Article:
The Digital Shopper Marketing Landscape – A Different Perspective

I was happy to see our logo last week in P2PI’s Shopper Marketing Landscape shown below. It is a nice reminder of how fast the digital transformation of retail is now happending, at least when it comes to marketing technology. More importantly, P2PI’s infographic reflects a trend that I feel will grow stronger in the coming years, which is the verticalization of marketing solutions.

P2PI’s Shopper Marketing Landscape

 

For the past 20 years, the holy grail of these technologies has been to predict and to capitalize on customers’ intent and preferences.

While this goal is now more achievable than ever, ask a retail marketer how they reveal a customer’s intent and a common response may be browsing history, search keywords, or social media activity. These types of metrics may very effective for some industries, but in others, they paint a very fuzzy picture.

The verticalization of marketing and advertisement technology

Without taking away from P2PI’s excellent summary, from a retailer’s perspective it makes sense to evaluate martech vendors, based not only on their technology, but also on their industry and vertical specialization.

Cross-industry solutions can’t be everything to everyone, and the result is that retailers may fail to maximize the performance and benefits of analyzing customer behavior. This will eventually lead many retailers down a path that focuses on the most appropriate data sources and technologies for their specific use case.

For example, in one-off purchases, such as travel and electronics, consumers’ information seeking behavior, such as searching destinations or reading product reviews can provide more than a hint as to their intent. However, for products and services purchased on a recurring basis, such as groceries or cosmetics, what the customer will buy next is strongly correlated with what they bought in the past.

As many high-frequency retailers race to grow their digital listening capabilities, they should remember the treasure trove of customer transaction data that they have. Applying new advanced data science and activation tools to the data retailers already have can enable retail marketers to more accurately predict and take action on customers’ purchase intent and preferences.  

For example, an international drugstore chain is able predict when a customer is expected to top up on diapers and vitamins and even identify cross-sell opportunities for products that the customer never purchased, based on their consumption patterns, and responds accordingly with well-timed reminders and offers over the customer’s preferred channel.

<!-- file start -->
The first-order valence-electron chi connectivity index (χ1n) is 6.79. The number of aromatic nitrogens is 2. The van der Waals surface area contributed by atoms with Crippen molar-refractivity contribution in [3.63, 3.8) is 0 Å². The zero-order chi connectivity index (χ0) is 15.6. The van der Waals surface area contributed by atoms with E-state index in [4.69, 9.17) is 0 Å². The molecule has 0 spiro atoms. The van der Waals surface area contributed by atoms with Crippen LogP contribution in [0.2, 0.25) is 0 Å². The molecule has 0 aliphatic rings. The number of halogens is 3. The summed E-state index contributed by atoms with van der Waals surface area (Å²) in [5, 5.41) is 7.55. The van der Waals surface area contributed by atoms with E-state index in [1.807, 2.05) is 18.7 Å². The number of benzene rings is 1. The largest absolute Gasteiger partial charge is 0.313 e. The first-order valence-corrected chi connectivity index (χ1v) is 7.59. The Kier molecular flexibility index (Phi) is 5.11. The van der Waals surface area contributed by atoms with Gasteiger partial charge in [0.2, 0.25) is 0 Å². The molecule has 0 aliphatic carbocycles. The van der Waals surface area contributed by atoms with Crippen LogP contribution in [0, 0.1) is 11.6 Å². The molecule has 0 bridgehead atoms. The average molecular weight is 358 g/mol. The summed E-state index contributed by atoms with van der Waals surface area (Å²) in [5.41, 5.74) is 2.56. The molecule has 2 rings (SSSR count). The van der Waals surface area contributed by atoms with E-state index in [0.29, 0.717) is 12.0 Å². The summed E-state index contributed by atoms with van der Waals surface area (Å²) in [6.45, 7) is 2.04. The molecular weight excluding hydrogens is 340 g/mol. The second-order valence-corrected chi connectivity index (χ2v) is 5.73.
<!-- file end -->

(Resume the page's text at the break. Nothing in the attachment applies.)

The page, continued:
Selecting a vertically specialized marketing solution

Revisiting the Shopper Marketing Landscape, we see that P2PI has provided a very respectable line-up of shopper marketing and ad-tech vendors. I’d like to suggest some vertical specific questions, which a retailer can ask themselves to identify which of these solution may be right for them.

  1. Is there a high-availability of identified customer transactions?
  2. Number and variation of items in a basket and durability (hard/soft goods Vs. perishable)?
  3. Are there multiple suppliers or is the retailer a single brand?
  4. What is the typical purchase frequency? (high=rich data, low=sparse data)
  5. What is the online vs offline purchase ratio?

What these factors have in common, is that they will impact the selection of technological components, including detection of consumer’s intent and preference, targeting methods and performance measurement.

The benefits of vertically segmenting marketing and advertising solutions is that when it comes time for a business to evaluate the technology, the vertical “filter” can dramatically reduce the confusion and “false positives” in its evaluation of seemingly competing solutions. 

A final thought about the FMCG retail market

FMCG retailers, perhaps, stand to gain the most from the verticalization of marketing and advertising technologies. Their key advantage is that they have been gathering customers’ data for many years and that data is an invaluable resource for uncovering consumer intent and preference (with customer insight science and technology).

Furthermore, they have an opportunity to collaborate with manufacturers on targeted marketing campaigns over their own media channels and third-party providers, which leverage their customer knowledge to enhance the accuracy and profitability of those campaigns. By leveraging their customer data and smart targeting, FMCG retailers will be finally be able to deliver the holy grail of retail and brand marketing, which is to deliver predictive and personalized promotions and offers.

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